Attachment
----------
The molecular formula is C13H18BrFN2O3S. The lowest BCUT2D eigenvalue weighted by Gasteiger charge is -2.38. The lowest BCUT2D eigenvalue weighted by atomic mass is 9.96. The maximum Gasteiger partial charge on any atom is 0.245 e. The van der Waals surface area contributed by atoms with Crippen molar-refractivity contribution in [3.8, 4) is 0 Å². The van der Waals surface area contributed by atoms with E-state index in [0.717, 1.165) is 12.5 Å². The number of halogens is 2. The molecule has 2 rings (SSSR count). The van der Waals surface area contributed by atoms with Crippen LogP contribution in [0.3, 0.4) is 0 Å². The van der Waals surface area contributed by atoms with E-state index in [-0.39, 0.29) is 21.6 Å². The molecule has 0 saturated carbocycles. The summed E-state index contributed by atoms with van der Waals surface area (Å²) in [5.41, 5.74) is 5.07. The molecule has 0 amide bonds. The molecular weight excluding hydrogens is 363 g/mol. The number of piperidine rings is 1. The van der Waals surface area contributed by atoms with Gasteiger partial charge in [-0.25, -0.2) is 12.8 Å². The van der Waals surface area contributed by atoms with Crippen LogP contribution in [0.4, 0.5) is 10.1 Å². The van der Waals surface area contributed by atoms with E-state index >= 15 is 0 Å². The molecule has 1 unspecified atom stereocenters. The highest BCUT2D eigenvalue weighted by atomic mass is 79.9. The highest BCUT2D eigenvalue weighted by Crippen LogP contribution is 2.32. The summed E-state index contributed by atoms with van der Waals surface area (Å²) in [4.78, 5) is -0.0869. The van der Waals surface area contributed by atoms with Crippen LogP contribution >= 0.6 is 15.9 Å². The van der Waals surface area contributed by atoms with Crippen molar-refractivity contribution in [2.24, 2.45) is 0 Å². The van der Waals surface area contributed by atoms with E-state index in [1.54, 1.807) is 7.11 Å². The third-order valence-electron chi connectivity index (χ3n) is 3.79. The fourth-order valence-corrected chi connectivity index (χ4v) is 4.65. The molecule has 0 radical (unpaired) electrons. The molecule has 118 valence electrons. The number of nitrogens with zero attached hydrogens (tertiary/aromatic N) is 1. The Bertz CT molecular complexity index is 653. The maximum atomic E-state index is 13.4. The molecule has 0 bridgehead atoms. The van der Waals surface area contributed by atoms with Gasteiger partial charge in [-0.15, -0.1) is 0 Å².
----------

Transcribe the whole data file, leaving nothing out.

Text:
The molecular formula is C13H18BrFN2O3S. The lowest BCUT2D eigenvalue weighted by Gasteiger charge is -2.38. The lowest BCUT2D eigenvalue weighted by atomic mass is 9.96. The maximum Gasteiger partial charge on any atom is 0.245 e. The van der Waals surface area contributed by atoms with Crippen molar-refractivity contribution in [3.8, 4) is 0 Å². The van der Waals surface area contributed by atoms with E-state index in [0.717, 1.165) is 12.5 Å². The number of halogens is 2. The molecule has 2 rings (SSSR count). The van der Waals surface area contributed by atoms with Crippen LogP contribution in [0.3, 0.4) is 0 Å². The van der Waals surface area contributed by atoms with E-state index in [-0.39, 0.29) is 21.6 Å². The molecule has 0 saturated carbocycles. The summed E-state index contributed by atoms with van der Waals surface area (Å²) in [5.41, 5.74) is 5.07. The molecule has 0 amide bonds. The molecular weight excluding hydrogens is 363 g/mol. The number of piperidine rings is 1. The van der Waals surface area contributed by atoms with Gasteiger partial charge in [-0.25, -0.2) is 12.8 Å². The van der Waals surface area contributed by atoms with Crippen LogP contribution in [0.4, 0.5) is 10.1 Å². The van der Waals surface area contributed by atoms with E-state index >= 15 is 0 Å². The molecule has 1 unspecified atom stereocenters. The highest BCUT2D eigenvalue weighted by atomic mass is 79.9. The highest BCUT2D eigenvalue weighted by Crippen LogP contribution is 2.32. The summed E-state index contributed by atoms with van der Waals surface area (Å²) in [4.78, 5) is -0.0869. The van der Waals surface area contributed by atoms with Crippen LogP contribution >= 0.6 is 15.9 Å². The van der Waals surface area contributed by atoms with Crippen molar-refractivity contribution in [2.24, 2.45) is 0 Å². The van der Waals surface area contributed by atoms with E-state index in [1.54, 1.807) is 7.11 Å². The third-order valence-electron chi connectivity index (χ3n) is 3.79. The fourth-order valence-corrected chi connectivity index (χ4v) is 4.65. The molecule has 0 radical (unpaired) electrons. The molecule has 118 valence electrons. The number of nitrogens with zero attached hydrogens (tertiary/aromatic N) is 1. The Bertz CT molecular complexity index is 653. The maximum atomic E-state index is 13.4. The molecule has 0 bridgehead atoms. The van der Waals surface area contributed by atoms with Gasteiger partial charge in [-0.15, -0.1) is 0 Å².